After the crunches and squats challenge, Drew told me to rest more because that had been a very intense 4 days, and my body needed to recover. I rested Sunday, but the step ups and straight leg deadlifts I did Monday earned me an EPIC FAIL in the resting department for that day, so I was told to rest again on Tuesday. Since by then I’d figured out that if I didn’t get it right, I’d have to keep resting, I got it right…step count under 5k, and no exercising beyond stretching.

Met Drew for my next workout that Wednesday fully expecting a heavy duty, weighted workout to get me going again, and I couldn’t wait! Instead, he said we were keeping it a little lighter to see how my recovery was going. Well, that light workout kicked my butt, and Drew told me to continue resting through that day and the next.

Later that night, I was walking home around 7:30. Halfway up my street, I started crying. Luckily, no one was outside, so I didn’t look like too much of an idiot. When I got home, I sat on the kitchen floor with my back to the door and cried for half an hour, a complete emotional meltdown. So much for having everything under control! I just kept saying what’s wrong with me? Anyone else would be recovered by now. I’m not good enough, I’m not strong enough. I’m never going to be strong enough. My body is failing me again. I just kept repeating those phrases over and over again.

Turns out, having my recovery period extended again, had subconsciously thrown me back to the times when I was having my shoulder surgeries. Every time I thought I was healed, I’d find out I had to have another surgery. I kept saying what’s wrong with me? Why can’t I heal? I’m not good enough, I’m not strong enough. My body is betraying me…you get the picture. During that time, I had an awesome physical therapist, Eric, who calmed me down throughout. When I had no faith in myself or my body’s ability to heal, I held on to the faith I had in Eric to get me as far along the path to healed as possible…and he did. He also drilled into me not to compare myself and my recovery to anyone else, because we all start from different places and have different challenges, but right now I am having an extremely hard time holding on to that lesson.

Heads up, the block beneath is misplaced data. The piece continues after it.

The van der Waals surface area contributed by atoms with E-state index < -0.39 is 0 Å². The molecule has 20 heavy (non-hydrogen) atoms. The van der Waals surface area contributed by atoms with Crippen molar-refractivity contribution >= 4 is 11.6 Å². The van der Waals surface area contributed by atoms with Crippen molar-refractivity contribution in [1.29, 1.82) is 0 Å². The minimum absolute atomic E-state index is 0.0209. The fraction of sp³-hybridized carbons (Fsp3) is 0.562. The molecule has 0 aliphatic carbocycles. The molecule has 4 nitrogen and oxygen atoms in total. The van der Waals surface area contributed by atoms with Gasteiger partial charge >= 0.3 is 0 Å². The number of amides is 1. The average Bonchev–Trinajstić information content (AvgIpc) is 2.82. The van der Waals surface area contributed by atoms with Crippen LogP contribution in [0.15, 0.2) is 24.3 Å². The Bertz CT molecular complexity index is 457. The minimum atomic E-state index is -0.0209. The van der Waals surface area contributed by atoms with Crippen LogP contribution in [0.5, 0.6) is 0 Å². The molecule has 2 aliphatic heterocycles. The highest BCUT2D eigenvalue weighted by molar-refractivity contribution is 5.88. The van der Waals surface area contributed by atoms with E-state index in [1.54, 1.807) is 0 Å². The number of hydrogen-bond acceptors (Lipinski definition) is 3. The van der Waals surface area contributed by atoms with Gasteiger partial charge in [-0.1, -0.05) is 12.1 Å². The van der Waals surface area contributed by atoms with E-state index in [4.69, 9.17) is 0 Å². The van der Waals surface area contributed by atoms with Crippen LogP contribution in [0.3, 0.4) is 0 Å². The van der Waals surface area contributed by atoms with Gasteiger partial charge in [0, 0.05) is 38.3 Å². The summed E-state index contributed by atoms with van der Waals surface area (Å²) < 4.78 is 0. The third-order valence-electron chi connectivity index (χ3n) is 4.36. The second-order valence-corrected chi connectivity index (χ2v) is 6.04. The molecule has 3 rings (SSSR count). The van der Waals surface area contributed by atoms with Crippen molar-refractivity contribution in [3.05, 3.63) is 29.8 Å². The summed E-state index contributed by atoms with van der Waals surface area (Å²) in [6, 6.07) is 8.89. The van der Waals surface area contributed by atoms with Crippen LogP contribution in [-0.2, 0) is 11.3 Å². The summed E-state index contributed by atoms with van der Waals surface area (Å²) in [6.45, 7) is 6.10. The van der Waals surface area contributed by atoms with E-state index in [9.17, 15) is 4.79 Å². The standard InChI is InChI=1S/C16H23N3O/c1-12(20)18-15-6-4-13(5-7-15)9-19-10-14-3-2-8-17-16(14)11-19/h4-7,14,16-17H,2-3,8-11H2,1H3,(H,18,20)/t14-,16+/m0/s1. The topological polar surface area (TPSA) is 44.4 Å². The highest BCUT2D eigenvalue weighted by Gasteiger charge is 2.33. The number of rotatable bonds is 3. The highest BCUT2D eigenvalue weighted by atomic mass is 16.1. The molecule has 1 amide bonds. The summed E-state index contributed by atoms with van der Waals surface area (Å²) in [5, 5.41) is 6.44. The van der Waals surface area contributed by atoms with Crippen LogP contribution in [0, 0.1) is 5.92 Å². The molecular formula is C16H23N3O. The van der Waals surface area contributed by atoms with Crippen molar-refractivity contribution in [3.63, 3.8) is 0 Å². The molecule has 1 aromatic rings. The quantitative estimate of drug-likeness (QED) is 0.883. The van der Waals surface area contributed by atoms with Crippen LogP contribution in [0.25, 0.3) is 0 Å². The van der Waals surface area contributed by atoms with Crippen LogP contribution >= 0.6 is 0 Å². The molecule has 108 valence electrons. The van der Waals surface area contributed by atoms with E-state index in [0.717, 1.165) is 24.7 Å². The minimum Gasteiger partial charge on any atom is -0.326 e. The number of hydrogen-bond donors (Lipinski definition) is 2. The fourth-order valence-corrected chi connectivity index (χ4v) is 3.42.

So where did that leave me? Facing those same thoughts and feelings, and not trusting myself or my body again. I trust Drew. I know that his goal for/with me is to help me reach my goals. Until I get back to trusting myself and my body again, I’ll hold on to my faith in Drew and trust that if he is telling me to do something, there’s a reason…no pressure, Drew! I hope it won’t take me as long to get back to normal this time, but it is an ongoing struggle. Every time I see someone doing an exercise I can’t do or being given a harder version than I do, I hear the voice in my head telling me I’m not good enough or strong enough and I never will be. Overcoming that voice and moving forward anyway is taking everything I’ve got.

The moral of the story? No matter how smooth a journey is, there will always be a bump in the road. What’s important is how we handle it. In the past, an emotional meltdown like this would have had me eating everything in sight. This time, it made me dig deeper to recognize what was wrong, acknowledge it, and make a plan to move forward. I am strong, and not just physically. This did not derail me. When I hit a weight loss plateau, and I’m sure I will, that won’t derail me either. I will face what I need to face, sometimes alone, sometimes with the help of those around me, but I will move forward and I will reach my goal. It is that important to me. In the meantime, I’ll look at the picture of me deadlifting 135lbs and remind myself I am doing things now I couldn’t have imagined 6 months ago. I grow stronger every day.


Contact Andrew to start your weight loss journey today!